While there were no precise results connecting the number of chances for an outcome and the frequency of its occurrence in repeated plays, it had been long recognized that there is a loose connection. The discussion of the combinatorics of die casts is introduced in Book 1 of *de Vetula* by noting that not all casts are of equal value when three dice are cast. The “value” is tied to their frequency. The extreme sums of faces, 3 = 1 + 1 + 1 and 18 = 6 + 6 + 6 can only arise in one way.

The remaining sixteen sums may be produced in multiple ways and, the text notes, arise more frequently according to how close they are to the middle sums of 10 and 11:^{28}

On three dice there are eighteen [configurations],

Of which only three can be on top of the dice.

These vary in different ways and from them,

Sixteen compound numbers are produced.

They are not, however,

Of equal value, since the larger and the smaller of them

Come rarely and the middle ones frequently,

And the rest, the closer they are to the middle ones,

The better they are and more frequently they come.

… the die has six [faces and points]; in six casts each point should turn up once; but since some will be repeated, it follows that others will not turn up.

*exactly*one sixth. We resort to some version of the law of large numbers to describe the connection. The formulation needed is oblique: by sufficiently increasing the number of casts, we can bring the probability arbitrarily close to one that the frequency of sixes will lie in some small interval of frequencies around one sixth.

Without some version of the law of large numbers, Cardano had no way to make precise the association of chances and frequencies. Nonetheless, he tried. For the casting of two dice, he noted ([1663] 1953, p. 195):

But the throw (1, 2) can turn up in two ways, so that for it there is equality in nine casts; and if it turns up more frequently or more rarely, that is a matter of luck.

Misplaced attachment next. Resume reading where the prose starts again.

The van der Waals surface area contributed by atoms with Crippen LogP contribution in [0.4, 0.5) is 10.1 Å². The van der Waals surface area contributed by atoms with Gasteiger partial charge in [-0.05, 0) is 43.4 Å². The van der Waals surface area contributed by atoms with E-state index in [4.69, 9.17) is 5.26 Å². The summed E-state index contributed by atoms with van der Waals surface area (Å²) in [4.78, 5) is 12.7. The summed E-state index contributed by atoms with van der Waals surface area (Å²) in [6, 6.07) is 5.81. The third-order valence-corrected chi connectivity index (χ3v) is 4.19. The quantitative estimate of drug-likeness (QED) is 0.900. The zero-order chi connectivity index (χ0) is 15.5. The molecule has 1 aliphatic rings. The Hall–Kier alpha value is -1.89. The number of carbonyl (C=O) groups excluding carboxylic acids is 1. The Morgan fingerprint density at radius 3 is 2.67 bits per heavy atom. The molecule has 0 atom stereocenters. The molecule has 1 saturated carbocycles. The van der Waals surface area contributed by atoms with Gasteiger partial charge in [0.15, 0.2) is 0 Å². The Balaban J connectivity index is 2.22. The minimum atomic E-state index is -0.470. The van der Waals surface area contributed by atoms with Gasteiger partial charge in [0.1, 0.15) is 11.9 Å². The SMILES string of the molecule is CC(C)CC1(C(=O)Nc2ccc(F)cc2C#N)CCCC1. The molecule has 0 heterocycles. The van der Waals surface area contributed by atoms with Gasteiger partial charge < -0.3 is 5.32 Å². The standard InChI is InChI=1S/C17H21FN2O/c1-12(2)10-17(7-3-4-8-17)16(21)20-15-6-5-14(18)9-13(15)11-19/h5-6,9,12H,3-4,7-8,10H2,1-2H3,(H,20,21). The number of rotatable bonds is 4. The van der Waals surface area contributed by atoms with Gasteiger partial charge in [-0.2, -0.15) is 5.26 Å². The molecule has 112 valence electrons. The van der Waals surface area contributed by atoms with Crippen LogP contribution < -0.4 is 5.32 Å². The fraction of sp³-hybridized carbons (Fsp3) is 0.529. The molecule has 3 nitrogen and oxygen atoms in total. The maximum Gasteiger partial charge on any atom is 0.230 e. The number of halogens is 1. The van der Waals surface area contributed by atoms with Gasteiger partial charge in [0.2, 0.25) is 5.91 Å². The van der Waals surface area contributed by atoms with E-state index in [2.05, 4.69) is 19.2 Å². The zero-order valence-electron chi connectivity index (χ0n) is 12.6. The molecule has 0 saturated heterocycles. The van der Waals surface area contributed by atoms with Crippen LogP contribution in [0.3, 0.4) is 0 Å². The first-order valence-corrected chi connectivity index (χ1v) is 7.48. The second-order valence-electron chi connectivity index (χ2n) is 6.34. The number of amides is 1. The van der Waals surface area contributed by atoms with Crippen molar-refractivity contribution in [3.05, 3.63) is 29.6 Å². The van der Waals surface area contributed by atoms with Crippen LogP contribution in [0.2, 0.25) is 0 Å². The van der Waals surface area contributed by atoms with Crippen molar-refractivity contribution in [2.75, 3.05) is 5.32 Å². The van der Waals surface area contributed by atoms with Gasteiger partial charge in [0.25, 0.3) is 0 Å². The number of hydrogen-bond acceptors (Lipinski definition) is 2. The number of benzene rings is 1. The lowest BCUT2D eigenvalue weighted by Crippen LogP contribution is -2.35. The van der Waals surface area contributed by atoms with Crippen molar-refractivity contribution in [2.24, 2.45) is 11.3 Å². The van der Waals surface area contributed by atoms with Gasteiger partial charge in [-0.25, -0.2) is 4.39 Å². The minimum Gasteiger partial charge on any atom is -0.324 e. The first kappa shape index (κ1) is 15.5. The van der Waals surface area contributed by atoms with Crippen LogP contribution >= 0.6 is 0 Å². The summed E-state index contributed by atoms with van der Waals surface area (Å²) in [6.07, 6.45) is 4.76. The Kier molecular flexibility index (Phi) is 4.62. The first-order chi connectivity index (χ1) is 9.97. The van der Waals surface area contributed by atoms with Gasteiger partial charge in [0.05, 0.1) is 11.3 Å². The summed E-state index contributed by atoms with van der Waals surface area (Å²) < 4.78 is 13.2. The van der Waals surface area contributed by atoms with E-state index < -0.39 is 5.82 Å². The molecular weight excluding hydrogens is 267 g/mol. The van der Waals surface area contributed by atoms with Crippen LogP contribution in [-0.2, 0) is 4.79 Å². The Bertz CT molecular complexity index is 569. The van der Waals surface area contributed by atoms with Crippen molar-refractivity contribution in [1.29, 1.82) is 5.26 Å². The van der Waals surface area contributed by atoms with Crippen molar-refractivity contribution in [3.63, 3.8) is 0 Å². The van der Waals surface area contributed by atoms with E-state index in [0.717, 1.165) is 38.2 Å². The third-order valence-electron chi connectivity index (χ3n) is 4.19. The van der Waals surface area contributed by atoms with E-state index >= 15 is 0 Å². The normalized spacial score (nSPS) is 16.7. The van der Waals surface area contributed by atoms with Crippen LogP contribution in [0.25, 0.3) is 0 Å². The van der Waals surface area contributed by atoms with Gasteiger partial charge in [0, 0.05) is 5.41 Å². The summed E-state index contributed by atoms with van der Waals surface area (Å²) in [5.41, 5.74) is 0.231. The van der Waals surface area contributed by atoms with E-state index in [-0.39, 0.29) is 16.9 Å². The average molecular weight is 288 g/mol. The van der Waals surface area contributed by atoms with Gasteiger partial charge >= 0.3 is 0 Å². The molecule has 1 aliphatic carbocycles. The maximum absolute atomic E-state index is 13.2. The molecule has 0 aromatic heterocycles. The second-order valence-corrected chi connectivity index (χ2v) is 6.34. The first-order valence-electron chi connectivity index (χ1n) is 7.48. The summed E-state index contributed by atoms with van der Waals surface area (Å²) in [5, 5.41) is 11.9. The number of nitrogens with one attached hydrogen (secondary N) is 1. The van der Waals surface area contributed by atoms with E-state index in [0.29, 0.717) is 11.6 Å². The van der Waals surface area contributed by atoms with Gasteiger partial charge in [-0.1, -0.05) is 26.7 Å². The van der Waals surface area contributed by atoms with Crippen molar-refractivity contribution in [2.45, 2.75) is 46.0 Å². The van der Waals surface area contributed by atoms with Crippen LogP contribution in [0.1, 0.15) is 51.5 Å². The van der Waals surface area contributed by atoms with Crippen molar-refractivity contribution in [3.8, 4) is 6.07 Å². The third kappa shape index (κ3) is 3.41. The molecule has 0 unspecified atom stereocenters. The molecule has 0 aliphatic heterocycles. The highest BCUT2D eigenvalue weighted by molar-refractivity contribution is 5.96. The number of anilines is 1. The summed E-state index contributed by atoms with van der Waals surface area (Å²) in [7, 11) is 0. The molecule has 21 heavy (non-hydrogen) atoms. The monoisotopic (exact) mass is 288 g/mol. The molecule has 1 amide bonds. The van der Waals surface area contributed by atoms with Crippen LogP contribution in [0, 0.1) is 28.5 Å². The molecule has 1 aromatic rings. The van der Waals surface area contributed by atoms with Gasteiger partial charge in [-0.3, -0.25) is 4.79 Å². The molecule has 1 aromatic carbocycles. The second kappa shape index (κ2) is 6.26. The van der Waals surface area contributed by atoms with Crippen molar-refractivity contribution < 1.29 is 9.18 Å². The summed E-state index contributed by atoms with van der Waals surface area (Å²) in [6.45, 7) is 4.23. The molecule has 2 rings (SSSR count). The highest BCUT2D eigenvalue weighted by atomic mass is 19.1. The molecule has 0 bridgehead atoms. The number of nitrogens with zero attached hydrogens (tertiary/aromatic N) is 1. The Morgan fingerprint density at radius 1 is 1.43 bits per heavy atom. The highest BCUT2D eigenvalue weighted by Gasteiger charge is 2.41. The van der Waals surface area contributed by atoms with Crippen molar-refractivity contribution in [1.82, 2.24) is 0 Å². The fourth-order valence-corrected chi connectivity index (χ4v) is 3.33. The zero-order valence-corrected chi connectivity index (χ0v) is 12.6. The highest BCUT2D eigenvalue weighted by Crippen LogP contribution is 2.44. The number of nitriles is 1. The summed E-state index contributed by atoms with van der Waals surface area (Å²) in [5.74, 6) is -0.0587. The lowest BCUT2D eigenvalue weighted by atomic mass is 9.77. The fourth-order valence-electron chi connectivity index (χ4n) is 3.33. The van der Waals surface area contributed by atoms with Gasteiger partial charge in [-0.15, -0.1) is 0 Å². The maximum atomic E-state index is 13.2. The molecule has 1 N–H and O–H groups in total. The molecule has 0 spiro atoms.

^{29}However the supposition that this sum appears in exactly half of these nine casts is immediately withdrawn. “Luck” may alter the frequency.

Cardano recognized that the connection of chances and frequencies is improved if there are many trials. He considered 3,600 casts of two dice and considered an outcome that can happen or not with equal chances. This case he calls “equality” since it obtains in one half of his “circuit,” which is the full set of possible outcomes. He wrote (Cardano [1663] 1953, p. 196):

Moreover, a repeated succession, such as favorable points occurring twice, arises from circuits performed in turn; for example, in 3,600 casts, the equality is ½ of that number, namely, 1,800 casts; for in such a number of casts the desired result may or may not happen [with equal probability].

^{30}

A direct association of chances and frequencies would require the outcome in 1,800 of the 3,600 casts. Yet, in so far as I can follow his text, the best Cardano can assure his readers is of some vaguely delimited approximation to this expectation. This *imprecise* connection between frequencies and chances could not be used to justify the *precise* rule that identifies the fair wagers. With this mode of justification precluded, we can appreciate Huygens’ (1657) acumen in using a game theoretic approach to justifying the rule.

Discerning more precisely the connection between chances and frequencies became more pressing with attempts to extend computations with chances beyond the physical devices of games of chance. This extension was the project of Book IV of Jacob Bernoulli’s (1713) *Ars Conjectandi*. Chapter IV of Book IV recalls that identifying the equal chance cases for physical devices is a solved problem. Because of the physical equality of die faces, each face arises with equal chance in die casts. How, Bernoulli then asks rhetorically, are we to estimate the chances of various fatal diseases in old age, of various future weather conditions, or of the prospects of players according to their shrewdness or agility. Bernoulli answers that these chances may be estimated “a posteriori” from the observed frequencies of occurrences. Here is one of several of Bernoulli’s examples ([1713] 2006, p. 327):

If, for example, there once existed three hundred people of the same age and body type as Titius now has, and you observed that two hundred of them died before the end of a decade, while the rest lived longer, you could safely enough conclude that there are twice as many cases in which Titius also may die within a decade as there are cases in which he may live beyond a decade.

… as the number of observations increases, so the probability increases of obtaining the true ratio between the numbers of cases in which some event can happen and not happen, such that this probability may eventually exceed any given degree of certainty. ([1713] 2006, p. 328)

### 4.3. No Probability, No Direct Comparison of Chance Across Different Games

#### 4.3.1. No Probability

We now routinely compare chance events in different outcome spaces. The probability of being struck by lightning^{31} in any one year (1/500,000) is roughly half the probability of tossing 18 heads in a row (1/2^{18} = 1/262,244). These comparisons were not supported by chance combinatorics. The omission is not reported in the secondary literature. It is very easy to fail to notice what is not there!